"It’s like this tortilla, but it’s, like, filled with whatever you want," Bilal says. "It can be chicken, it can be meats, or anything like that, and a lot of people in our town really, really like that."

Knowing What Community Feels Like

By 2015, about a decade and a half after the Somalis had started making their homes in Lewiston and sharing their cuisine, a lot of people in the town also really, really liked the soccer team McGraw had built into a contender for the state championship.

"There was no doubt in my mind that we were gonna get there," McGraw says. "And then it was just a matter of playing the game the way we were supposed to play."

The Somali families had continued to arrive in Lewiston. As time passed, they had veteran Somali players to help them get used to shin guards, whistles and referees, as well as the rest of the new culture. Still, one of McGraw’s players told him that on July 4th, his mother had hustled him indoors to hide, because she was sure war had broken out.

So, adjustments. But in 2015, Mike McGraw had a team that had excited the city and made it to the game that would decide the state champion.

"4,500 people were at that game — more people than went to the state championship football game that year," Bass says.

And then, despite the fact that Lewiston had built a reputation as a high-scoring team, the final settled into a scoreless battle. McGraw had to be concerned. One mistake or a fluke bounce could lead to the kind of disappointment that he’d often experienced. But the coach says he wasn’t worried.

"I had supreme confidence in our kids," he says. "Even when it got down towards the latter part of the game, when it looked like it was gonna be a tie, it didn’t matter to me. I knew that we were gonna play well enough, somehow, to break through."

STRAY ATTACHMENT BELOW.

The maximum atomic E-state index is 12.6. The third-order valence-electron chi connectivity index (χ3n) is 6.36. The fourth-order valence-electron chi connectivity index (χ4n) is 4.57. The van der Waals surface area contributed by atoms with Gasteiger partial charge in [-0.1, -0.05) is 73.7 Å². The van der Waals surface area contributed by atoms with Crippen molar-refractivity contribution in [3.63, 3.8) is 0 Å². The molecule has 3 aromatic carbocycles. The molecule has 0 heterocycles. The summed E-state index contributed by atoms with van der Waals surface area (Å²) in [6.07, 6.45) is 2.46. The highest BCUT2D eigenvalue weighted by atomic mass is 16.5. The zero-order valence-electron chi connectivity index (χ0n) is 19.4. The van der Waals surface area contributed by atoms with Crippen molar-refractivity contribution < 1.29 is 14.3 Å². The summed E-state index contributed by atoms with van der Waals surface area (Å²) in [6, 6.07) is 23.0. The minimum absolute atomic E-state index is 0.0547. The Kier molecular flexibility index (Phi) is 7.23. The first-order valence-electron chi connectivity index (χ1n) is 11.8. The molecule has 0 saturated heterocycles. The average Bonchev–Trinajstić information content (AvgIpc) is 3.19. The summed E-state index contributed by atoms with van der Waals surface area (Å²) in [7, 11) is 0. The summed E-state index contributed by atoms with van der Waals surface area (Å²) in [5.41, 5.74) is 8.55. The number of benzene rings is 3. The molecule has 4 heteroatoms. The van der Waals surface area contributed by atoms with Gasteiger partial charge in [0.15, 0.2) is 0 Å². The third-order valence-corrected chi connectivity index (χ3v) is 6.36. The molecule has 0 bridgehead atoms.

A throw-in landed in the middle of the penalty area and bounced toward the far post.

"And one of the players from Scarborough didn’t judge the flight of the ball, and it glanced off his thigh and went in," McGraw says. "It was an own goal. And, you know, it’s like everybody says: We’ll take it."

"One Goal," by Amy Bass.
"One Goal," by Amy Bass.

The community celebrated. And it was a community that high school soccer had helped to build and sustain, which, according to Bass, is what makes the story she found when she returned to Lewiston more than a sports story.

"They had ownership of a really important part of Lewiston history: the city’s first state championship in soccer," she says. "And as one player, one former player, says from the stands that day, 'It was a "we" moment.' And I think that, amidst all of the celebration, the trophy moving throughout town, and a community dinner and national media attention, everything comes together in the 90 minutes of that game.

"It doesn’t mean that they’re going to stay together. Community is still really hard work. But now they know what it feels like. They had that day of knowing what it feels like to be together, to 'bleed blue,' as they say. And they say that once you bleed blue, you always will, in Lewiston."

The Lewiston boys' soccer team won another state championship in 2017. Bilal Hersi played for that team.

Learn more in Amy Bass' book, "One Goal: A Coach, a Team, and the Game That Brought a Divided Town Together."

This segment aired on April 7, 2018.